Japan has just invaded the Phillipines and the US Army attempts a desperate defence. Thirteen men are chosen to blow up a bridge on the Bataan peninsula and keep the Japanese from ... See full summary »
In November 1941, Major Caton takes command of the small Marine garrison on Wake Island. His tendency toward spit and polish upsets the men's tropical lassitude, but Pearl Harbor changes everything. Soon the island is attacked and the Marines pull together day by day; but how long can they hold out? Written by
Rod Crawford <firstname.lastname@example.org>
The battle for Wake Island concluded just before Christmas of 1941 and news from the place was pretty sketchy. It would not be known until after the war ended exactly what happened on the place.
In many ways it was worse than what's shown here. With no help coming at all from the mainland USA or from Pearl Harbor which was licking its own wounds, there was an unconditional surrender declared. The construction workers who were building a base on the island when war broke out were all summarily executed as spies. The few Marines who did survive, survived in horrible captivity, probably made worse by the fact that America never tried to take the island back. When they had the overwhelming naval superiority, the Japanese were starved out, but so were the prisoners they had.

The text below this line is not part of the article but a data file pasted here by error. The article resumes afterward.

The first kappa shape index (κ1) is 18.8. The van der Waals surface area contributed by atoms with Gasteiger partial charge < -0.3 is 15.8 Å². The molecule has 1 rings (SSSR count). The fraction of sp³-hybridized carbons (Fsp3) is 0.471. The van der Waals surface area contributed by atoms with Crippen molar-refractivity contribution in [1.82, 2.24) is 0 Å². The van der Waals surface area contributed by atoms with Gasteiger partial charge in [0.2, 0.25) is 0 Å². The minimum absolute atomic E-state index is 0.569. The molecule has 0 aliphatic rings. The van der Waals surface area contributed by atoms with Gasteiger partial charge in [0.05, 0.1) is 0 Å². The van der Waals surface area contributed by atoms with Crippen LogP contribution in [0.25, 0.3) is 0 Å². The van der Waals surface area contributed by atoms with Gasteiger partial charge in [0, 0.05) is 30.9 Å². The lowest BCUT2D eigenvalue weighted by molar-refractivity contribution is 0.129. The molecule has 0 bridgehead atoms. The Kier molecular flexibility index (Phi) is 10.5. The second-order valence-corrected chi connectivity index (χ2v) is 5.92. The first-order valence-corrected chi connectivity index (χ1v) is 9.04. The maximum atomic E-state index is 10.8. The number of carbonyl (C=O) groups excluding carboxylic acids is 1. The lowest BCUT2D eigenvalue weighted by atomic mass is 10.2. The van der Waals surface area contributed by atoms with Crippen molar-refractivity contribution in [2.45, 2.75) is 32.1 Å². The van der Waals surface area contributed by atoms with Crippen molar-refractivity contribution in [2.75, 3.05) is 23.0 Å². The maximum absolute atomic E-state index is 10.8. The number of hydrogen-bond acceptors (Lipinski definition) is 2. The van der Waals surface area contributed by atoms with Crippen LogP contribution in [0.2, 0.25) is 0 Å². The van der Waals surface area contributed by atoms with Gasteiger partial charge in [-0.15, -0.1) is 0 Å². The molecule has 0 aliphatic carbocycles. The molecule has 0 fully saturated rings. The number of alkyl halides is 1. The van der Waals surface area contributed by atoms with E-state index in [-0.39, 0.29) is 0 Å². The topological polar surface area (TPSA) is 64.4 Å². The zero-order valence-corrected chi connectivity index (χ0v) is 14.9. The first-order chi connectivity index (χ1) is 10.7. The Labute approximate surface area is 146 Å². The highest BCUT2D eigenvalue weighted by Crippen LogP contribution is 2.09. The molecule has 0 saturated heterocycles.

So with an incomplete story at best, the writers at Paramount had free reign to do an Alamo like story and proceeded to do just that. Brian Donlevy is a stalwart Marine Colonel who clashes repeatedly with Albert Dekker the head of the construction workers. Comic relief is provided by Robert Preston and William Bendix as a pair of tough marines who joke about Bendix's impending discharge which occurs right on the day of Pearl Harbor.
Bendix was nominated for Best Supporting Actor and while he's pretty funny in the part, when you consider he did a highly effective dramatic role in The Glass Key that same year, I'm wondering if the Academy put him up for the wrong film. He lost that year to Van Heflin for Johnny Eager.
Wake Island is a dated story, dated but entertaining. Maybe someone will do a film of the real story there, the horrible captivity of our prisoners, just like what they endured in the Phillipines.
17 of 22 people found this review helpful.
Was this review helpful to you?